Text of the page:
Are Millennials Transgressive?

Watching Van Wylder, American Pie, Zac Efron’s antics in Neighbours or reading this issue of Woroni, one might be led to believe that university is a place of spontaneous threesomes, sex in library stacks and general romantic experimentation. Or at least frequent games of suck and blow.

Instead, college nowadays seems to more closely resemble 7th Heaven. When was the last time two people had casual sex and didn’t fall straight into a relationship afterwards? Burton and Garran Hall had an unofficial orgy room in the 70s. Now such antics would get you expelled.

Rather than transgressive, are millennials actually the most conservative generation since the Great Generation (that’s the one before the boomers)?

Let’s have a look at some data. It’s hard to think of a factoid that would confirm or refute the hypothesis that we’re a staid bunch of puritans, but we can get a sketch.Fifty Shades of Grey sold 70 million copies. We can’t know how many of those were bought by millennials, but even if it’s just 1%, that’s a lot of S&M. Or is it? Those unfortunate enough to read through Anna’s and Christians psycho-sexual train wreck will know that there isn’t much BDSM in the first book besides one instance of spanking. The raunchiest scene is a dream sequence. In fact, the main theme of the book seems to be insecurity.

Compare this to The Story of O, a bestseller among baby boomers in France, replete with scenes of whipping, group sex, bondage and voluntary human slavery. And let’s not forget the works of the Marquis De Sade, available in all good bookshops during the French enlightenment and overflowing with the most obscene in human sexuality.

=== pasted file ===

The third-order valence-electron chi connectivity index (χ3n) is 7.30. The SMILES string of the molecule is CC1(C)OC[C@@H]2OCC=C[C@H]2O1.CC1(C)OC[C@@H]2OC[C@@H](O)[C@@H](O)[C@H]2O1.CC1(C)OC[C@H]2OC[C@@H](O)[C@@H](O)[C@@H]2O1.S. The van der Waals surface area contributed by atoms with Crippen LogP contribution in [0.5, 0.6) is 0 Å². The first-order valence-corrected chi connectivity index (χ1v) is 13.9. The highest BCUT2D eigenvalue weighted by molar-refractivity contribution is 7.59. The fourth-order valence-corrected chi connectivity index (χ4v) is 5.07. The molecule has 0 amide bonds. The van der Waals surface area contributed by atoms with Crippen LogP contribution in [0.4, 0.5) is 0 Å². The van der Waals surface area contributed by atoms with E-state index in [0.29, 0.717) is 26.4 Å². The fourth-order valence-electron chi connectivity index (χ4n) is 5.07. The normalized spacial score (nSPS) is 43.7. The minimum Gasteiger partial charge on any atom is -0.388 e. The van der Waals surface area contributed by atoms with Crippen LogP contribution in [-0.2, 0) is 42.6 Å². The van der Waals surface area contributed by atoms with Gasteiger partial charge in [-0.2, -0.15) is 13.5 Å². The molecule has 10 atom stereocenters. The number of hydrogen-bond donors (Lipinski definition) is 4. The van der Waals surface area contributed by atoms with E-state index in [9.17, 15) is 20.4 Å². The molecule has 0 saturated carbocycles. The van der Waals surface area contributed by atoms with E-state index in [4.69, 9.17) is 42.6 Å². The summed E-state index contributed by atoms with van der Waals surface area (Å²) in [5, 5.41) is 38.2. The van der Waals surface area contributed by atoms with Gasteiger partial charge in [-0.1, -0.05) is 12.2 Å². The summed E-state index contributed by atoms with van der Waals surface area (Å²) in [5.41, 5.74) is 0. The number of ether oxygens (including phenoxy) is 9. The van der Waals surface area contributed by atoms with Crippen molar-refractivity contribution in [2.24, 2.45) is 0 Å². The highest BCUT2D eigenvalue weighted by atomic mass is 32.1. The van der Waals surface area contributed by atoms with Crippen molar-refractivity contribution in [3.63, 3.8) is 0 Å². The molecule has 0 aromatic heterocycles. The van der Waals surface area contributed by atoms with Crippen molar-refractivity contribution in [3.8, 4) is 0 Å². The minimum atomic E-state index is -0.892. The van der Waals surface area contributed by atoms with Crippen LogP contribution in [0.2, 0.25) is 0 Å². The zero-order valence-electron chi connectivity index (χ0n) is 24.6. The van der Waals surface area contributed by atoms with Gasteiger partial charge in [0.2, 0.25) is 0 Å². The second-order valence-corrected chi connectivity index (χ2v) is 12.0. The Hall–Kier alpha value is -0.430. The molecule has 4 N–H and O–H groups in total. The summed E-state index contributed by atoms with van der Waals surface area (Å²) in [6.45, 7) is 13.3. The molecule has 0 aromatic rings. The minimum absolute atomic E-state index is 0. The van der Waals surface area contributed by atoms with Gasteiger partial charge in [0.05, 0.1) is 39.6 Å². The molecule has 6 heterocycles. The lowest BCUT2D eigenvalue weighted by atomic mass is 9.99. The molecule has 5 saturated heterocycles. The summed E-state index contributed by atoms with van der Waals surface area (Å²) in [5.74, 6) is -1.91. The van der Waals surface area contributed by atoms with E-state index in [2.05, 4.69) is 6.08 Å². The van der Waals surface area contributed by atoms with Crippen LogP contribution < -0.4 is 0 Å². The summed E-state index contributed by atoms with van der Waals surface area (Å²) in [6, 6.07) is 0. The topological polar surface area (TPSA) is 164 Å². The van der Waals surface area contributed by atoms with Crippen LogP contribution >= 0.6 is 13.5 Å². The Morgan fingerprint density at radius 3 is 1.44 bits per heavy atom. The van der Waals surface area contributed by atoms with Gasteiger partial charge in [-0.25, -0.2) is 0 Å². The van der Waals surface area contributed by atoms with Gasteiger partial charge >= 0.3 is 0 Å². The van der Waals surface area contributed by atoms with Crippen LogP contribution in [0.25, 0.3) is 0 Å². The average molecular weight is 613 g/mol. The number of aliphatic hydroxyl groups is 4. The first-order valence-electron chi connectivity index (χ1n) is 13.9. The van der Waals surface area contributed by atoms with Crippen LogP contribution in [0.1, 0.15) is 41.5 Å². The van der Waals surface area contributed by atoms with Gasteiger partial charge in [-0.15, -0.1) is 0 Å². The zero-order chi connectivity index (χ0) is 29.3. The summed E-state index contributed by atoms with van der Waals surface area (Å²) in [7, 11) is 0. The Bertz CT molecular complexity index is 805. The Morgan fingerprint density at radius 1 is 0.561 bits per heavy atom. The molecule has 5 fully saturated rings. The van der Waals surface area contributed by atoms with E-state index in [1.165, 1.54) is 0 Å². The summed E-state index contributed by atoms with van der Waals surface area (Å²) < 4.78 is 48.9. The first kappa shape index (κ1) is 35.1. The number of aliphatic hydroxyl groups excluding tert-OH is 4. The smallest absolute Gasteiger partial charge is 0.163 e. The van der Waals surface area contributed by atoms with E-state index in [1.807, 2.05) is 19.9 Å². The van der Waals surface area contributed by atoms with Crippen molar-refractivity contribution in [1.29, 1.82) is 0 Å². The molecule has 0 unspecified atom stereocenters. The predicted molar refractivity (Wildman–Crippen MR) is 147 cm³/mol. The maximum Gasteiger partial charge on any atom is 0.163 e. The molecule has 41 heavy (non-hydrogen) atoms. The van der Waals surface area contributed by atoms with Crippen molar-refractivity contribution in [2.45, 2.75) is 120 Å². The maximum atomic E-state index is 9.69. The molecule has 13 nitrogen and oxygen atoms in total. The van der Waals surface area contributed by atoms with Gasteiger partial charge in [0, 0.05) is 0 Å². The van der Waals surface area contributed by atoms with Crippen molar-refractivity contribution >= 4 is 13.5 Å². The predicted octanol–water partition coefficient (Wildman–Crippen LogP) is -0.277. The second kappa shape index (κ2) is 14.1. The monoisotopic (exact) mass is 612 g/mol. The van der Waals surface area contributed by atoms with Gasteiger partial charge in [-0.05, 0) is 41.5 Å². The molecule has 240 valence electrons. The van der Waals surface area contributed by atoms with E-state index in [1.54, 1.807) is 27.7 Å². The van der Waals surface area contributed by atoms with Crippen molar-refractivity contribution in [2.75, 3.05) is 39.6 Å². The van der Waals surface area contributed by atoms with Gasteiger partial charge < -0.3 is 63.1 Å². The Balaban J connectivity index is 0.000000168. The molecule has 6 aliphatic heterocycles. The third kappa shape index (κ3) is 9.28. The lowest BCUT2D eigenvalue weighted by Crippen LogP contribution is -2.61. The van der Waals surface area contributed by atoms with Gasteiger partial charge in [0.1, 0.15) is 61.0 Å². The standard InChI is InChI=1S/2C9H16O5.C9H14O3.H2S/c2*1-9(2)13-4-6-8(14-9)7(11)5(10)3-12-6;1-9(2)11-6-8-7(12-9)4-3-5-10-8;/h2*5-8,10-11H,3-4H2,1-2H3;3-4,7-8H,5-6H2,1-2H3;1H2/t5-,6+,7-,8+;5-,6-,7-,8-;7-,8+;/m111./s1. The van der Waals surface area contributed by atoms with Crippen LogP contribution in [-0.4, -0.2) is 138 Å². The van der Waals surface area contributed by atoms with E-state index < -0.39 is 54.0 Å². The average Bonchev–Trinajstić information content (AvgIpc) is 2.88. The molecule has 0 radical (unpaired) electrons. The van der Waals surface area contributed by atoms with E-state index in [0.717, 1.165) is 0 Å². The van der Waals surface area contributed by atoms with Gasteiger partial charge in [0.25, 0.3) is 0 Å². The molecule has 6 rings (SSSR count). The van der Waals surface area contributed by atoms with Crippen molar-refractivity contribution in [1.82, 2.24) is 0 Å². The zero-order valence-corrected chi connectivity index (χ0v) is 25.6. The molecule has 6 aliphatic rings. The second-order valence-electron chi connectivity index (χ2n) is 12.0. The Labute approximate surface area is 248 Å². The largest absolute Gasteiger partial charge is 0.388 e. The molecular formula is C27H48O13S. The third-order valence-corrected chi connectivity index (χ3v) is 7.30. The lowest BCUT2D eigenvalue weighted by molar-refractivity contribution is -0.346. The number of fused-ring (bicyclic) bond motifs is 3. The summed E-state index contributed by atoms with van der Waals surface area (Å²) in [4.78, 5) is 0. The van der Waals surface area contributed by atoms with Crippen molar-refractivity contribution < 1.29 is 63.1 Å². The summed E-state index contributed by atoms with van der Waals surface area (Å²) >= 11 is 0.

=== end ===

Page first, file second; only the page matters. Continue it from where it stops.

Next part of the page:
Turning to more traditional statistics (disclaimer: from the United States), our generation is more likely to think sex is fine, inside and outside of marriage, but we are also losing our virginity later and are slightly less sexually active while at university than the boomers. Teenage girls from our generation are/were less sexually active than those of generation X, the so-called ”AIDS generation”, and we have fewer unplanned pregnancies and abortions, in large part because we are more responsible about birth control. We are marrying later as well, but not because we’re busy playing the field. Our generation has fewer sexual partners before marriage than gen-X.

Leaving sex for a moment, our generation is less likely than any of the recent generations to have a self-inflicted accident. We have fewer deaths from drug overdoses. We commit fewer crimes. Our American cousins are heavily progressive in their politics.

According to Millennials Rising: the next great generation, we’re conventional, focused on security, and pressured to “study hard, avoid personal risks and take full advantage of the collective opportunities adults are offering”.

Armed with that data, let’s speculate: it seems that we are liberal but risk-averse. Life is pretty sweet and we don’t want or need to deviate from the basic narrative to have a great time.

Our boomer parents have made us believe we are special and all-powerful. We seek confirmation of that in rapid advancement in meaningful careers and strong, stable, supportive relationships.

We’re not squeamish about sex but that also means deviousness has lost a bit of its allure. And we’re not so keen to experiment with intimacy if it might end in a bruised ego.

We seem like a very likeable and inevitably successful generation, but also a bit earnest and boring.